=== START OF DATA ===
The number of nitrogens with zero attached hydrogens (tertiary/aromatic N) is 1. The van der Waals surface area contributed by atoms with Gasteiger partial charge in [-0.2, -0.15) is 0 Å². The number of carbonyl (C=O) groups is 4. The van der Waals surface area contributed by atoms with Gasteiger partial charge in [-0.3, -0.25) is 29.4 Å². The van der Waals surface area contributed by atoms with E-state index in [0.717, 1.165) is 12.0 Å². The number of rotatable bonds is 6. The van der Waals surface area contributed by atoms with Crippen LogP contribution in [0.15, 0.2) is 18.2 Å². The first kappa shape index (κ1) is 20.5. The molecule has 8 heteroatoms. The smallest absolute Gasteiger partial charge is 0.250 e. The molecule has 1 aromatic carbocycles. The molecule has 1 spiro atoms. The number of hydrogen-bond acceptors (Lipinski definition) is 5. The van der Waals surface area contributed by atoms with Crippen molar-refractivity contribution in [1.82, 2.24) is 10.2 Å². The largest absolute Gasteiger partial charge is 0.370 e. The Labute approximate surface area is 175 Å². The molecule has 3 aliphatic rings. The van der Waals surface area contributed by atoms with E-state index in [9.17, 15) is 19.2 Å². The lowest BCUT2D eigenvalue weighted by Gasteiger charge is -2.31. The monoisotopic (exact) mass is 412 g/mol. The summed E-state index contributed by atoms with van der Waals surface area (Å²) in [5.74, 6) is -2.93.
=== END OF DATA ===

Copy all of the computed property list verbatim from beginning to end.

The number of nitrogens with zero attached hydrogens (tertiary/aromatic N) is 1. The van der Waals surface area contributed by atoms with Gasteiger partial charge in [-0.2, -0.15) is 0 Å². The number of carbonyl (C=O) groups is 4. The van der Waals surface area contributed by atoms with Gasteiger partial charge in [-0.3, -0.25) is 29.4 Å². The van der Waals surface area contributed by atoms with E-state index in [0.717, 1.165) is 12.0 Å². The number of rotatable bonds is 6. The van der Waals surface area contributed by atoms with Crippen LogP contribution in [0.15, 0.2) is 18.2 Å². The first kappa shape index (κ1) is 20.5. The molecule has 8 heteroatoms. The smallest absolute Gasteiger partial charge is 0.250 e. The molecule has 1 aromatic carbocycles. The molecule has 1 spiro atoms. The number of hydrogen-bond acceptors (Lipinski definition) is 5. The van der Waals surface area contributed by atoms with Crippen molar-refractivity contribution in [1.82, 2.24) is 10.2 Å². The largest absolute Gasteiger partial charge is 0.370 e. The Labute approximate surface area is 175 Å². The molecule has 3 aliphatic rings. The van der Waals surface area contributed by atoms with E-state index in [9.17, 15) is 19.2 Å². The lowest BCUT2D eigenvalue weighted by Gasteiger charge is -2.31. The monoisotopic (exact) mass is 412 g/mol. The summed E-state index contributed by atoms with van der Waals surface area (Å²) in [5.74, 6) is -2.93.